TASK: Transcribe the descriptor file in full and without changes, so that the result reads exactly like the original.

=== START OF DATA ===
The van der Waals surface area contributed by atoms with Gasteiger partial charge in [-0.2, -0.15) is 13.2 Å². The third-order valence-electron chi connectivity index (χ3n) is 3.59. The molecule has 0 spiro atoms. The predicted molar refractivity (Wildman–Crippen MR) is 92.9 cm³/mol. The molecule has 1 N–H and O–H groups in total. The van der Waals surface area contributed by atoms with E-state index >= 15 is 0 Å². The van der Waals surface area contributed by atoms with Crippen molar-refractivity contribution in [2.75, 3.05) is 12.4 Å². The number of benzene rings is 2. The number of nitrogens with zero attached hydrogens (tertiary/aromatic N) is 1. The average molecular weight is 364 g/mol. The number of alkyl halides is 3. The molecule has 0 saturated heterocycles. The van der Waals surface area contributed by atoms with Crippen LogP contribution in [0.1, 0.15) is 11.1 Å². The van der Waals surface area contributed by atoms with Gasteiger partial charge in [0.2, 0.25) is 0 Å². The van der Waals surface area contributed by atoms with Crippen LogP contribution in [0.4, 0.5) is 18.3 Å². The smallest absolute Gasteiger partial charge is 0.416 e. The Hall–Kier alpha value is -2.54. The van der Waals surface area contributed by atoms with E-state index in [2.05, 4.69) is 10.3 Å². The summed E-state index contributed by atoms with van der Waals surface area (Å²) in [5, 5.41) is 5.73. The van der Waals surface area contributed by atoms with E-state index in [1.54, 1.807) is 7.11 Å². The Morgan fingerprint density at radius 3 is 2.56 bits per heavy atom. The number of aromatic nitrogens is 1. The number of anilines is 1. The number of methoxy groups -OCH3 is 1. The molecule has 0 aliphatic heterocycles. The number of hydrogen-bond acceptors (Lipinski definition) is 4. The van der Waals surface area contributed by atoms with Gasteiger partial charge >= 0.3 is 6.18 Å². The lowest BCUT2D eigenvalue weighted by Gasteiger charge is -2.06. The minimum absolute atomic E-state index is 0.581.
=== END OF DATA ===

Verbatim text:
The van der Waals surface area contributed by atoms with Gasteiger partial charge in [-0.2, -0.15) is 13.2 Å². The third-order valence-electron chi connectivity index (χ3n) is 3.59. The molecule has 0 spiro atoms. The predicted molar refractivity (Wildman–Crippen MR) is 92.9 cm³/mol. The molecule has 1 N–H and O–H groups in total. The van der Waals surface area contributed by atoms with E-state index >= 15 is 0 Å². The van der Waals surface area contributed by atoms with Crippen molar-refractivity contribution in [2.75, 3.05) is 12.4 Å². The number of benzene rings is 2. The number of nitrogens with zero attached hydrogens (tertiary/aromatic N) is 1. The average molecular weight is 364 g/mol. The number of alkyl halides is 3. The molecule has 0 saturated heterocycles. The van der Waals surface area contributed by atoms with Crippen LogP contribution in [0.1, 0.15) is 11.1 Å². The van der Waals surface area contributed by atoms with Gasteiger partial charge in [0.2, 0.25) is 0 Å². The van der Waals surface area contributed by atoms with Crippen LogP contribution in [0.4, 0.5) is 18.3 Å². The smallest absolute Gasteiger partial charge is 0.416 e. The Hall–Kier alpha value is -2.54. The van der Waals surface area contributed by atoms with E-state index in [2.05, 4.69) is 10.3 Å². The summed E-state index contributed by atoms with van der Waals surface area (Å²) in [5, 5.41) is 5.73. The van der Waals surface area contributed by atoms with E-state index in [1.54, 1.807) is 7.11 Å². The Morgan fingerprint density at radius 3 is 2.56 bits per heavy atom. The number of aromatic nitrogens is 1. The number of anilines is 1. The number of methoxy groups -OCH3 is 1. The molecule has 0 aliphatic heterocycles. The number of hydrogen-bond acceptors (Lipinski definition) is 4. The van der Waals surface area contributed by atoms with Gasteiger partial charge >= 0.3 is 6.18 Å². The lowest BCUT2D eigenvalue weighted by Gasteiger charge is -2.06. The minimum absolute atomic E-state index is 0.581.